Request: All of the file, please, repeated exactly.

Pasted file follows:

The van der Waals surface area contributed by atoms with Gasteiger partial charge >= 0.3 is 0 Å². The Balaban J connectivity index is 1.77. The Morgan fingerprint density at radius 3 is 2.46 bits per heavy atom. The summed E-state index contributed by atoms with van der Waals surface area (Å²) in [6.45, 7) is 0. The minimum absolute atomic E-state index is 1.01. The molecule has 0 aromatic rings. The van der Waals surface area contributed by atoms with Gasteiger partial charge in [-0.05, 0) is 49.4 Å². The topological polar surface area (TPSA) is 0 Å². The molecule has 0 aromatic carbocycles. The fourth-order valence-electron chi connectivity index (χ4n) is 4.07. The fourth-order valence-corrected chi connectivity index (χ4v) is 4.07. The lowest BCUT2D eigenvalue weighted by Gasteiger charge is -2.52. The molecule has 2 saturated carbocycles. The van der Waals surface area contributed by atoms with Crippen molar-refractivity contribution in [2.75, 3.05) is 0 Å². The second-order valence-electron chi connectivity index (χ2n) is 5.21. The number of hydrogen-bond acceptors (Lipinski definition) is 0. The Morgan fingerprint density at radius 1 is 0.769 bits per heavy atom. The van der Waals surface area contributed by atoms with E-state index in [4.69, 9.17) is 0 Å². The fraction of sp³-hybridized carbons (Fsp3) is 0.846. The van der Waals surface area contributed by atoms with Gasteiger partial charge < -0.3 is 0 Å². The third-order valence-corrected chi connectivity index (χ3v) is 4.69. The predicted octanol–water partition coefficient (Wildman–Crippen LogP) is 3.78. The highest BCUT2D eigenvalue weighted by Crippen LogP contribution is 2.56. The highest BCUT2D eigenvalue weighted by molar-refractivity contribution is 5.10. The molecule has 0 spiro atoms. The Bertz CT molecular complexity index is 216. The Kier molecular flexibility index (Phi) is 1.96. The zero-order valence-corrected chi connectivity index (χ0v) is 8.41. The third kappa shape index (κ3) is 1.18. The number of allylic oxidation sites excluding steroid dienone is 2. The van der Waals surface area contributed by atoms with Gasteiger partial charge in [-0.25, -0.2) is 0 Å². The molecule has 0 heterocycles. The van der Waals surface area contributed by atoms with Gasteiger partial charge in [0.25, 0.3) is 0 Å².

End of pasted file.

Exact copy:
The van der Waals surface area contributed by atoms with Gasteiger partial charge >= 0.3 is 0 Å². The Balaban J connectivity index is 1.77. The Morgan fingerprint density at radius 3 is 2.46 bits per heavy atom. The summed E-state index contributed by atoms with van der Waals surface area (Å²) in [6.45, 7) is 0. The minimum absolute atomic E-state index is 1.01. The molecule has 0 aromatic rings. The van der Waals surface area contributed by atoms with Gasteiger partial charge in [-0.05, 0) is 49.4 Å². The topological polar surface area (TPSA) is 0 Å². The molecule has 0 aromatic carbocycles. The fourth-order valence-electron chi connectivity index (χ4n) is 4.07. The fourth-order valence-corrected chi connectivity index (χ4v) is 4.07. The lowest BCUT2D eigenvalue weighted by Gasteiger charge is -2.52. The molecule has 2 saturated carbocycles. The van der Waals surface area contributed by atoms with Crippen molar-refractivity contribution in [2.75, 3.05) is 0 Å². The second-order valence-electron chi connectivity index (χ2n) is 5.21. The number of hydrogen-bond acceptors (Lipinski definition) is 0. The Morgan fingerprint density at radius 1 is 0.769 bits per heavy atom. The van der Waals surface area contributed by atoms with E-state index in [4.69, 9.17) is 0 Å². The fraction of sp³-hybridized carbons (Fsp3) is 0.846. The van der Waals surface area contributed by atoms with Gasteiger partial charge < -0.3 is 0 Å². The third-order valence-corrected chi connectivity index (χ3v) is 4.69. The predicted octanol–water partition coefficient (Wildman–Crippen LogP) is 3.78. The highest BCUT2D eigenvalue weighted by Crippen LogP contribution is 2.56. The highest BCUT2D eigenvalue weighted by molar-refractivity contribution is 5.10. The molecule has 0 spiro atoms. The Bertz CT molecular complexity index is 216. The Kier molecular flexibility index (Phi) is 1.96. The zero-order valence-corrected chi connectivity index (χ0v) is 8.41. The third kappa shape index (κ3) is 1.18. The number of allylic oxidation sites excluding steroid dienone is 2. The van der Waals surface area contributed by atoms with Gasteiger partial charge in [-0.25, -0.2) is 0 Å². The molecule has 0 heterocycles. The van der Waals surface area contributed by atoms with Gasteiger partial charge in [0.25, 0.3) is 0 Å².